Tue | Jan 18, 2022

Christmas looks bright for pine tree vendors

Published:Wednesday | December 8, 2021 | 12:06 AMAsha Wilks/Gleaner Writer
Kajaun Bryan (left) helps his father, Kingsley Bryan, a Christmas tree vendor, tie a Christmas tree on to a car in Village Plaza on Monday.
Kajaun Bryan (left) helps his father, Kingsley Bryan, a Christmas tree vendor, tie a Christmas tree on to a car in Village Plaza on Monday.
Tavares Grant, a Christmas tree vendor in Village Plaza, Half-Way Tree, St Andrew.
Tavares Grant, a Christmas tree vendor in Village Plaza, Half-Way Tree, St Andrew.
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The COVID-19 pandemic has not appeared to have dampened the Christmas spirit of some Jamaicans who still take pride in erecting and decorating their trees every holiday season.

This is so, as pine tree vendors located in front of the Village Plaza in the Half-Way Tree vicinity have been since reaping rewards with less than two weeks left to the big day.

“The closer you go down, people get more excited,” remarked Tavares Grant, who have been selling trees year after year in the same location for 30 years.

Just last Saturday, Grant sold more than half the number of trees he ventured out from the cool hills of Blue Mountain, Penlyne Castle in St Thomas, to Kingston, ramping up sales of $1,500 per foot for 10 of the 12 trees he brought.

With a new set of trees, more than the batch he sold on Saturday, Grant told The Gleaner on Monday that based on what he has been witnessing so far, he expects much more sales when the holiday season draws nearer with more people starting to make their Christmas purchases to spruce up their homes.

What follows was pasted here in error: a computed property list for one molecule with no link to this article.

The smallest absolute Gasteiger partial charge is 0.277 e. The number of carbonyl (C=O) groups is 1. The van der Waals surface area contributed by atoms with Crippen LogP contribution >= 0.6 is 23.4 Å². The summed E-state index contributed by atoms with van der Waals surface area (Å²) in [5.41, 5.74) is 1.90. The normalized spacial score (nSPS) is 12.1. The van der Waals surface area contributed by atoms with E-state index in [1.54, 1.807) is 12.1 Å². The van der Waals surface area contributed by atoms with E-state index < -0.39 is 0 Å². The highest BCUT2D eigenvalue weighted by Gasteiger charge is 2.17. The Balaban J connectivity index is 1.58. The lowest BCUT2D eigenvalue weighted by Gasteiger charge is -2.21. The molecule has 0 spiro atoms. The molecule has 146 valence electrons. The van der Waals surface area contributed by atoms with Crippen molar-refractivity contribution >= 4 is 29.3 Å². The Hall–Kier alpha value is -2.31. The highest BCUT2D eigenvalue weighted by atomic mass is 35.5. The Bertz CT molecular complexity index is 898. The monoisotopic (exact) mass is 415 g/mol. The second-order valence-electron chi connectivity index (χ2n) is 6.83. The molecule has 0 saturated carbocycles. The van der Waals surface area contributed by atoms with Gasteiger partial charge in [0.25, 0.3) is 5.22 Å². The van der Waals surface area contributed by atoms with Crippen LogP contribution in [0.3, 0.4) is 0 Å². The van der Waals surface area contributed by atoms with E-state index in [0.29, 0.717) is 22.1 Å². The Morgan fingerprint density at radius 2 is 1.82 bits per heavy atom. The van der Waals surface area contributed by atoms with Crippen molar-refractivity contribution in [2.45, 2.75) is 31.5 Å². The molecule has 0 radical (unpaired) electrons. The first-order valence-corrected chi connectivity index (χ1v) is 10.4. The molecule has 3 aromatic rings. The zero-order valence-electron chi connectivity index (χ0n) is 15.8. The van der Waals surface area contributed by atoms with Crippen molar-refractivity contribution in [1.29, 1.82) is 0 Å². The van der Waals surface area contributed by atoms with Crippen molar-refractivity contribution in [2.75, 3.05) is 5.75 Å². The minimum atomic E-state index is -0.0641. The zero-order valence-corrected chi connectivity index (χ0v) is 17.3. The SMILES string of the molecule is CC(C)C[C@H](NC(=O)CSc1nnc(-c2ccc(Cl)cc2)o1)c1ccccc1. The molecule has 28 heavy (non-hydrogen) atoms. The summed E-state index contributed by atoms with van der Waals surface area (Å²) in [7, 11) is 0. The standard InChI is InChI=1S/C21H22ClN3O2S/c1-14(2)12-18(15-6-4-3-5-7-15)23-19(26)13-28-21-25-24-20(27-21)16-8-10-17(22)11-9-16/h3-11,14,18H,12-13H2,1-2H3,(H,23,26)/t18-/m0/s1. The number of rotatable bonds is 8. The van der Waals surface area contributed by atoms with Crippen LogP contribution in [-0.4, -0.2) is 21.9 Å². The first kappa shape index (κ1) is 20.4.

Margaret Edwards, the only female tree vendor on location, who has been in the business for over 30 years, recalls the previous years of having to decorate her home and put up her Christmas tree from early before making the long haul to bring the pine trees and their respective stands to Kingston.

INCREASE IN SALES

This, she says, was worth it, as since the last week of November, sales have been pouring in.

Making a comparison to last year and this holiday season, Edwards says this year looks to be very promising.

“Last year, it was a good time ... We eat food, everybody eat food, so [this year] we hoping to eat even more food,” she told The Gleaner.

Despite profit projections from his fellow salesman, Marvin Hall, who took over his father’s tree-selling business in Kingston many years ago, said his usual clientèle of elderly Jamaicans from whom he would normally receive delivery orders has dwindled. “Most a dem migrate, and them grand pickney nuh tek it up,” he said of the Christmas tradition of buying trees.

This disinterest, nonetheless, has not negatively affected him as after toiling in the fields, tending to the maintenance and growth of trees which take approximately two years to reach maturation, the 36-year-old says “this year look like it better than last year”.

Hall has sold 20 of 25 trees he travelled with on Sunday.

asha.wilks@gleanerjm.com